Call the Poor – Part 1

An ‘Out of the Smoke’ Short Story

Part 1 – Part 2

Then said he also to him that bade him, When thou makest a dinner or a supper, call not thy friends, nor thy brethren, neither thy kinsmen, nor thy rich neighbours; lest they also bid thee again, and a recompence be made thee. But when thou makest a feast, call the poor, the maimed, the lame, the blind: and thou shalt be blessed; for they cannot recompense thee: for thou shalt be recompensed at the resurrection of the just.

Luke 14:12-14

I was inspired to write this Christmas short story when I saw a very good friend of mine doing the same for her characters. Christmas stories are a good opportunity to explore some of the key themes of this time of year: grace, mercy and kindness to all people. These are also key themes in ‘Out of the Smoke’, on which this story is based and from which it draws its characters and setting; and, of course, they are central tenets of Christianity, expressed by God when He sent His Son to be born into a sinful world, to be a Saviour for sinful people.

This story takes place between parts 1 and 2 of the book, and follows two of the characters who I wished I had spend more time with. This is the first part of the story: the rest of the parts will follow over the Christmas period.

I hope you enjoy reading it. A very happy Christmas to you all.


Robert Brown stood back and surveyed the tiny parlour with a feeling of intense satisfaction. Susan had outdone herself this year, working around the clock with the children to transform the cramped room into a festive grotto of green, red and gold. Holly trailed along the mantelpiece, enormous crimson bows decked the picture-rail, and taking pride of place in the corner by the window was a bristling fir tree that seemed to fill half the space, its branches laden down with home-made sweets and biscuits.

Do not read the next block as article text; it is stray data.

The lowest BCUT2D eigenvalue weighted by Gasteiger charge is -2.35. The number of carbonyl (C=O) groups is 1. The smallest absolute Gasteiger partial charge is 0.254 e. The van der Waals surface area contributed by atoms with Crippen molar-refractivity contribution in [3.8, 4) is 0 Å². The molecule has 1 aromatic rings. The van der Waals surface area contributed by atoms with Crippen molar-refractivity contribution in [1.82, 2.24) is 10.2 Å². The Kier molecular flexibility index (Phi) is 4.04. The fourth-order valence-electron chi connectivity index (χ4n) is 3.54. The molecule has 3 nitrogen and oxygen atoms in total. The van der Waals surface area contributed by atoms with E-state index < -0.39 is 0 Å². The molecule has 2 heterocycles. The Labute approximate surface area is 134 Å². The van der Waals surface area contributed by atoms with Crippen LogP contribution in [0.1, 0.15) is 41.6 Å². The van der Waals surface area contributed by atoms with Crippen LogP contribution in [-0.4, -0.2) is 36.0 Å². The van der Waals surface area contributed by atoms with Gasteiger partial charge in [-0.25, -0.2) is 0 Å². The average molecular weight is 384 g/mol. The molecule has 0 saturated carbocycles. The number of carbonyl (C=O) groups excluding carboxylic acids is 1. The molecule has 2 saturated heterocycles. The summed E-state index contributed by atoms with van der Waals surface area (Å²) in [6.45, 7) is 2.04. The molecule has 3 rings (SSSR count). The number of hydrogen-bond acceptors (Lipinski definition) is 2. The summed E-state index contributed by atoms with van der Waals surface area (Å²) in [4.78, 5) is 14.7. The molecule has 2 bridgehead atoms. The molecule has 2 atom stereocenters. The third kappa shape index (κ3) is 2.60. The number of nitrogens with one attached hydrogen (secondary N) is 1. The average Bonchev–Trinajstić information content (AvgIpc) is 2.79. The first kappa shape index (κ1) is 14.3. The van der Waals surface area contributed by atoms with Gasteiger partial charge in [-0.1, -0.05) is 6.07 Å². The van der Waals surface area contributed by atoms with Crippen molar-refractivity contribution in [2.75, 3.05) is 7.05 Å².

He put his arm around his wife, who was beaming with pride.

“It’s a marvel,” he said. “Really a marvel. Whatever did I do to deserve such a wife?”

“You?” Susan nudged him playfully in the ribs. “It weren’t nothing to do with you, Robert Brown! The most energy you expended in our courtship was the amount it took you to go down on one knee and get up again.”

Robert bristled. “And what about all the walks I took you on in Hyde Park? Or the tours around the British Museum?”

“Oh yes. If women’s hearts were won by the mile then you’d take first prize every time.”

She gave him an arch sidelong glance, taking in his dismayed expression, then laughed and pecked his cheek happily.

“I’m only teasing,” she said. “You’re a good man, and I’m blessed to have you for a husband.”

A loud rap on the front door interrupted them.

“Is that the time already?” Robert released his wife and darted into the hallway, seizing his overcoat. The knock came again, sharp and impatient. “I’m coming! I’m coming!” he called, hastily doing up the buttons.

He opened the door in the middle of the third knock, and found himself face to face with an older man who sported an enormous beard and a stern expression.

“Took yer time,” the man grunted. “Ready?”